Food For Thought by UB40

WRITTEN in a cellar, recorded in a bedsit and released by a start-up independent label run from a record shop in Dudley, the debut single by Brummie reggae quartet UB40 was an instant success story that surprised everyone except the band. “We were cocky,” says drummer Jimmy Brown. “If we didn’t think we might have some success we wouldn’t have bothered!”

“Food For Thought” rose to No 4 in the spring of 1980, the first of more than 50 hit singles. Befitting a group unusually adept at balancing light and shade, it proved an ambiguous calling card: a bleak protest song with pop nous that has since become an anthem at their local football club, Birmingham City FC. “The horn line is played at City every time a goal is scored,” says Robin Campbell. “The whole crowd sing it!”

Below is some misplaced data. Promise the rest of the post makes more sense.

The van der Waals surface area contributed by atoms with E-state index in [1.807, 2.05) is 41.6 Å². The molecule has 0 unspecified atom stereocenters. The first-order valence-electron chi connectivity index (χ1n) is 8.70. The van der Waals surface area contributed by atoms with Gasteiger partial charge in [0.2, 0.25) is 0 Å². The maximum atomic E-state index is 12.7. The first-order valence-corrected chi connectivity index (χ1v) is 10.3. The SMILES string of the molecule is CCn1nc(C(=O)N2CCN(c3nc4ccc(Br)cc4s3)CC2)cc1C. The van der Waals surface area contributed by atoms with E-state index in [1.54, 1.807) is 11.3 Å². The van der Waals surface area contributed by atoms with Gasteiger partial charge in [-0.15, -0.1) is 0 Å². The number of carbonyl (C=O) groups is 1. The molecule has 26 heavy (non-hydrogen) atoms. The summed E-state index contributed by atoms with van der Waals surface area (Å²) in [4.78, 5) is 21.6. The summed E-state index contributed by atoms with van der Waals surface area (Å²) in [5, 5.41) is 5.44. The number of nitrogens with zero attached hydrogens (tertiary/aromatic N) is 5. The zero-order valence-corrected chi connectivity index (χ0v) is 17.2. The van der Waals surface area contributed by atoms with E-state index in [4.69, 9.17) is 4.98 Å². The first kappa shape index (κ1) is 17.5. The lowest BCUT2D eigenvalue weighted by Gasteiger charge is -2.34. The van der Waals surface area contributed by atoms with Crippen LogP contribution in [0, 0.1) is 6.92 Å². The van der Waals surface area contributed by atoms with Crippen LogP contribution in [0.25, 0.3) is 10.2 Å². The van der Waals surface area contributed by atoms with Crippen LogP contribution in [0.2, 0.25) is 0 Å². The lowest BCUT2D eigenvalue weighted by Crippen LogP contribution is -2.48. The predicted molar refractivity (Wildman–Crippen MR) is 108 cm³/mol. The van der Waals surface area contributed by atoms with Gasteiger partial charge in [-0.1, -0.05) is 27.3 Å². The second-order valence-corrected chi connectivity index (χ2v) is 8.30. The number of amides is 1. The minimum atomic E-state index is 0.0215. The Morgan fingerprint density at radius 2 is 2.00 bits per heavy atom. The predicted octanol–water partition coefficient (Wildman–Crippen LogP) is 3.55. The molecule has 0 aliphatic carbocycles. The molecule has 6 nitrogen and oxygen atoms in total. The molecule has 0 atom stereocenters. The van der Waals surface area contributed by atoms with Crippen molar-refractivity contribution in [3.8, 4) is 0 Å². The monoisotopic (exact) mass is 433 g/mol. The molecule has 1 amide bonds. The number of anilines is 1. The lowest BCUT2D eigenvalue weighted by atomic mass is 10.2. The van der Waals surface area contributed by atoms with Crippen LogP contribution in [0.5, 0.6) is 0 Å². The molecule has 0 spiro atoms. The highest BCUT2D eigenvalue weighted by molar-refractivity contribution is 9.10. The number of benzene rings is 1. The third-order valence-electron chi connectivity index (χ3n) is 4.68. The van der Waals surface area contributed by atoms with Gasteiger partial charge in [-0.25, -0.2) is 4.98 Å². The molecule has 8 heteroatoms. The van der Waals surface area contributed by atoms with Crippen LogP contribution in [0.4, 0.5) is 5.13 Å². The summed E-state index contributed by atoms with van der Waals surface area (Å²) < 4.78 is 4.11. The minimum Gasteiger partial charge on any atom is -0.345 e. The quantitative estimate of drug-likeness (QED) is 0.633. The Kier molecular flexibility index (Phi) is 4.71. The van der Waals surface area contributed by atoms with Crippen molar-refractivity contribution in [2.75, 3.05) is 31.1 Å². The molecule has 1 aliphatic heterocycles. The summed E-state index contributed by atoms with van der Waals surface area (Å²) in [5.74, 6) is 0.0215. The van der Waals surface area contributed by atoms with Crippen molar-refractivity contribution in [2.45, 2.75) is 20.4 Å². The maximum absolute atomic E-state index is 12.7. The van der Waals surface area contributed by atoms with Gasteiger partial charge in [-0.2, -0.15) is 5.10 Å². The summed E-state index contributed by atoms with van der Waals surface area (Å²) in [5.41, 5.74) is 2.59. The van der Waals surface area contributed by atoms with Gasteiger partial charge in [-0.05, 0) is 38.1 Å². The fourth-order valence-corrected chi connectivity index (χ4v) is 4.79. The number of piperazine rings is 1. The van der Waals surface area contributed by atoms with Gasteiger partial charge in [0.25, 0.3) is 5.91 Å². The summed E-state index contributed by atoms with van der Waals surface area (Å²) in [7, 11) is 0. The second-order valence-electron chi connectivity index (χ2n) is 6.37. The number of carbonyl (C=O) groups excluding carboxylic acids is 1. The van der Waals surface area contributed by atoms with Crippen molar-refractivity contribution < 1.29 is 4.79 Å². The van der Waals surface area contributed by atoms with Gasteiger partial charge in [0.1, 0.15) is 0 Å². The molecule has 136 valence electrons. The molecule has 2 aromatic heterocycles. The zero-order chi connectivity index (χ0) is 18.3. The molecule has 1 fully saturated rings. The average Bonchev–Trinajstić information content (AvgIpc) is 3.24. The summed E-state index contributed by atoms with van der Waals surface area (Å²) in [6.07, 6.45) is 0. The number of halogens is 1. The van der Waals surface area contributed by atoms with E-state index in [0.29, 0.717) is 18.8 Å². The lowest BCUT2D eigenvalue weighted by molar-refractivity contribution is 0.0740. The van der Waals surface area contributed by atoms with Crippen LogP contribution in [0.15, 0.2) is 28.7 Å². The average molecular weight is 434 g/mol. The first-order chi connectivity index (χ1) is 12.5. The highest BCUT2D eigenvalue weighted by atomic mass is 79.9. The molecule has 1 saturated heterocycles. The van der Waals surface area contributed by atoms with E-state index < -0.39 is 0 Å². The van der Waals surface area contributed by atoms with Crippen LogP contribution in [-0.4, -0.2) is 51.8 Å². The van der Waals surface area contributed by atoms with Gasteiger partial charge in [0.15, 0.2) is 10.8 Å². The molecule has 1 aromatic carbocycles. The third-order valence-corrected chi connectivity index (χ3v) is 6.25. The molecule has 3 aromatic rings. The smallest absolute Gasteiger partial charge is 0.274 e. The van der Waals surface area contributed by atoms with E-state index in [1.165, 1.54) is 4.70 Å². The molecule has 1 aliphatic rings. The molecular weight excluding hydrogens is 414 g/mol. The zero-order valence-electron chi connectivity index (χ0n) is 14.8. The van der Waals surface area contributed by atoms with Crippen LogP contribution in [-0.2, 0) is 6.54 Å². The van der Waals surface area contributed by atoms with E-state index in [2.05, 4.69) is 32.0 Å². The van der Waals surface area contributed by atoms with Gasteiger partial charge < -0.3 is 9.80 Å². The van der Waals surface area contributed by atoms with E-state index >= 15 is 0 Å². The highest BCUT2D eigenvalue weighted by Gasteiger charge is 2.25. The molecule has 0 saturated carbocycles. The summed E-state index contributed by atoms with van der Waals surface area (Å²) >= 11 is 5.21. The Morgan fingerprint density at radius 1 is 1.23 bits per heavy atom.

Brian Travers’ woozy saxophone line provides an accessible hook, but “Food For Thought” has depth. The infectious steppers beat, biting synth break and lilting vocal melody soften the blow of a brutally unsparing lyric. Originally called “The Christmas Song” – “It was supposed to be a Christmas single, but it didn’t get released until April!” says Astro – “Food For Thought” predated “Do They Know It’s Christmas?” by almost five years, tackling similar themes with considerably greater

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